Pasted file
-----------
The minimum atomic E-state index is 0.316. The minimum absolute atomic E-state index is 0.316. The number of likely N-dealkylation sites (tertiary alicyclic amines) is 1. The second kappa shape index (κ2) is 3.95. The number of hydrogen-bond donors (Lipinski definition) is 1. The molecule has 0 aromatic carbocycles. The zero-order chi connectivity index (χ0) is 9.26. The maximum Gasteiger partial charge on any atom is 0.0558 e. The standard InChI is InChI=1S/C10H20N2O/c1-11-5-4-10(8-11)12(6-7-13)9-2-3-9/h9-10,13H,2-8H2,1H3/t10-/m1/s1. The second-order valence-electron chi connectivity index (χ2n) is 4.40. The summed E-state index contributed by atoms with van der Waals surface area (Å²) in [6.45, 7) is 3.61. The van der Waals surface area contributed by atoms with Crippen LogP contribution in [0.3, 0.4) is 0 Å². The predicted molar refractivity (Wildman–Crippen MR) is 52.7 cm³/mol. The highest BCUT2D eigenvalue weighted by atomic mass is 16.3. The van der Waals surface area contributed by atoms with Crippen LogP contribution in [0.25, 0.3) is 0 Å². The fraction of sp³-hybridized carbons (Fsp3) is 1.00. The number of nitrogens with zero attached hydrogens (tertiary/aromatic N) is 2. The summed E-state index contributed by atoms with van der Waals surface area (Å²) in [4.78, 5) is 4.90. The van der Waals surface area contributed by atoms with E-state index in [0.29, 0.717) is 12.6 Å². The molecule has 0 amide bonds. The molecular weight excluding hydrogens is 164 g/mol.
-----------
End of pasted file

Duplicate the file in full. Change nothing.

The minimum atomic E-state index is 0.316. The minimum absolute atomic E-state index is 0.316. The number of likely N-dealkylation sites (tertiary alicyclic amines) is 1. The second kappa shape index (κ2) is 3.95. The number of hydrogen-bond donors (Lipinski definition) is 1. The molecule has 0 aromatic carbocycles. The zero-order chi connectivity index (χ0) is 9.26. The maximum Gasteiger partial charge on any atom is 0.0558 e. The standard InChI is InChI=1S/C10H20N2O/c1-11-5-4-10(8-11)12(6-7-13)9-2-3-9/h9-10,13H,2-8H2,1H3/t10-/m1/s1. The second-order valence-electron chi connectivity index (χ2n) is 4.40. The summed E-state index contributed by atoms with van der Waals surface area (Å²) in [6.45, 7) is 3.61. The van der Waals surface area contributed by atoms with Crippen LogP contribution in [0.3, 0.4) is 0 Å². The predicted molar refractivity (Wildman–Crippen MR) is 52.7 cm³/mol. The highest BCUT2D eigenvalue weighted by atomic mass is 16.3. The van der Waals surface area contributed by atoms with Crippen LogP contribution in [0.25, 0.3) is 0 Å². The fraction of sp³-hybridized carbons (Fsp3) is 1.00. The number of nitrogens with zero attached hydrogens (tertiary/aromatic N) is 2. The summed E-state index contributed by atoms with van der Waals surface area (Å²) in [4.78, 5) is 4.90. The van der Waals surface area contributed by atoms with E-state index in [0.29, 0.717) is 12.6 Å². The molecule has 0 amide bonds. The molecular weight excluding hydrogens is 164 g/mol.